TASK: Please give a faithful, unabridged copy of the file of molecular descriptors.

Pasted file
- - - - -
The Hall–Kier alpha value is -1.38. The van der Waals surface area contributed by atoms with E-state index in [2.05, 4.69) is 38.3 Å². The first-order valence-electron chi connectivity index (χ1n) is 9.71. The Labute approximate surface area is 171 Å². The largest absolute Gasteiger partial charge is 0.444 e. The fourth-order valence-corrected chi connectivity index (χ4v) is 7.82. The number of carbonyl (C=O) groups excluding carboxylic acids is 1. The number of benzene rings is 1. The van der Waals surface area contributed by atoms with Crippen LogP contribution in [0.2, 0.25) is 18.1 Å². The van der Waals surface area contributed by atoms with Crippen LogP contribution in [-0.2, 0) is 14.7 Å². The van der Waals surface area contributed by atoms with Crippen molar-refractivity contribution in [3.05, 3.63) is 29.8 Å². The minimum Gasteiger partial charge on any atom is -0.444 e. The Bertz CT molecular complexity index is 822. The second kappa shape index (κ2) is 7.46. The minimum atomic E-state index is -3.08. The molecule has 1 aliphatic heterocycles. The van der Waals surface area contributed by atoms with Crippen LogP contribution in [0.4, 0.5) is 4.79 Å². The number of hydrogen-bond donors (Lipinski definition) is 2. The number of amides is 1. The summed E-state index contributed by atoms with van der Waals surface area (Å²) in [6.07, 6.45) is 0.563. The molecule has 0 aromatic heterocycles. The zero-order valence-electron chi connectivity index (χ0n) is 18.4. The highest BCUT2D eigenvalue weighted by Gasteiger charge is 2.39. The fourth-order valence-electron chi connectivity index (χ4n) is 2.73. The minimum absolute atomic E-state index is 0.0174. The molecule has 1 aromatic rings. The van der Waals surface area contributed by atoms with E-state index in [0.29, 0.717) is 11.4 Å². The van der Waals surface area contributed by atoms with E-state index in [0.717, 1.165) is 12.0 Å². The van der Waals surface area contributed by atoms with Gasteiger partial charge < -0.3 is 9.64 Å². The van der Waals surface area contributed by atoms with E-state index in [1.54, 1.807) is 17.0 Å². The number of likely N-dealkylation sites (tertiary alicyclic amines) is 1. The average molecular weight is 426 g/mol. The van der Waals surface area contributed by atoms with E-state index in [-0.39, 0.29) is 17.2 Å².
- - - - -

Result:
The Hall–Kier alpha value is -1.38. The van der Waals surface area contributed by atoms with E-state index in [2.05, 4.69) is 38.3 Å². The first-order valence-electron chi connectivity index (χ1n) is 9.71. The Labute approximate surface area is 171 Å². The largest absolute Gasteiger partial charge is 0.444 e. The fourth-order valence-corrected chi connectivity index (χ4v) is 7.82. The number of carbonyl (C=O) groups excluding carboxylic acids is 1. The number of benzene rings is 1. The van der Waals surface area contributed by atoms with Crippen LogP contribution in [0.2, 0.25) is 18.1 Å². The van der Waals surface area contributed by atoms with Crippen LogP contribution in [-0.2, 0) is 14.7 Å². The van der Waals surface area contributed by atoms with Crippen molar-refractivity contribution in [3.05, 3.63) is 29.8 Å². The minimum Gasteiger partial charge on any atom is -0.444 e. The Bertz CT molecular complexity index is 822. The second kappa shape index (κ2) is 7.46. The minimum atomic E-state index is -3.08. The molecule has 1 aliphatic heterocycles. The van der Waals surface area contributed by atoms with Crippen LogP contribution in [0.4, 0.5) is 4.79 Å². The number of hydrogen-bond donors (Lipinski definition) is 2. The number of amides is 1. The summed E-state index contributed by atoms with van der Waals surface area (Å²) in [6.07, 6.45) is 0.563. The molecule has 0 aromatic heterocycles. The zero-order valence-electron chi connectivity index (χ0n) is 18.4. The highest BCUT2D eigenvalue weighted by Gasteiger charge is 2.39. The fourth-order valence-electron chi connectivity index (χ4n) is 2.73. The minimum absolute atomic E-state index is 0.0174. The molecule has 1 aromatic rings. The van der Waals surface area contributed by atoms with E-state index in [0.29, 0.717) is 11.4 Å². The van der Waals surface area contributed by atoms with E-state index in [0.717, 1.165) is 12.0 Å². The van der Waals surface area contributed by atoms with Gasteiger partial charge < -0.3 is 9.64 Å². The van der Waals surface area contributed by atoms with E-state index in [1.54, 1.807) is 17.0 Å². The number of likely N-dealkylation sites (tertiary alicyclic amines) is 1. The average molecular weight is 426 g/mol. The van der Waals surface area contributed by atoms with E-state index in [-0.39, 0.29) is 17.2 Å².